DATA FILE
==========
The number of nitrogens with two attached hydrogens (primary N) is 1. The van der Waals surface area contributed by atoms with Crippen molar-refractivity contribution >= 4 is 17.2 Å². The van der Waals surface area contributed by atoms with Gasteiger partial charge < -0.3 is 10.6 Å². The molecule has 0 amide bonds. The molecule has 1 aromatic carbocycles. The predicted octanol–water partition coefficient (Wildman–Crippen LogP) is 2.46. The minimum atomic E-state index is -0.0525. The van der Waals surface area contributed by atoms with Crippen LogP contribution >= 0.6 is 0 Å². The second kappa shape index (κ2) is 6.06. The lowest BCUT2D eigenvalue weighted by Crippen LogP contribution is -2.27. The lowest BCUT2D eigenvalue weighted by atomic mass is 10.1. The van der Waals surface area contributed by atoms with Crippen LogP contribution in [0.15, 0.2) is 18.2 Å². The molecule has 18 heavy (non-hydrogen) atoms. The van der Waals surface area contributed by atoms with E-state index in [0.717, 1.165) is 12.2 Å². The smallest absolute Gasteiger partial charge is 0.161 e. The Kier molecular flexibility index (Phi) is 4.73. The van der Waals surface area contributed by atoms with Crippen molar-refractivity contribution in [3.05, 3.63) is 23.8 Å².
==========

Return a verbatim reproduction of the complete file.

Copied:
The number of nitrogens with two attached hydrogens (primary N) is 1. The van der Waals surface area contributed by atoms with Crippen molar-refractivity contribution >= 4 is 17.2 Å². The van der Waals surface area contributed by atoms with Gasteiger partial charge < -0.3 is 10.6 Å². The molecule has 0 amide bonds. The molecule has 1 aromatic carbocycles. The predicted octanol–water partition coefficient (Wildman–Crippen LogP) is 2.46. The minimum atomic E-state index is -0.0525. The van der Waals surface area contributed by atoms with Crippen LogP contribution >= 0.6 is 0 Å². The second kappa shape index (κ2) is 6.06. The lowest BCUT2D eigenvalue weighted by Crippen LogP contribution is -2.27. The lowest BCUT2D eigenvalue weighted by atomic mass is 10.1. The van der Waals surface area contributed by atoms with Crippen LogP contribution in [0.15, 0.2) is 18.2 Å². The molecule has 18 heavy (non-hydrogen) atoms. The van der Waals surface area contributed by atoms with E-state index in [0.717, 1.165) is 12.2 Å². The smallest absolute Gasteiger partial charge is 0.161 e. The Kier molecular flexibility index (Phi) is 4.73. The van der Waals surface area contributed by atoms with Crippen molar-refractivity contribution in [3.05, 3.63) is 23.8 Å².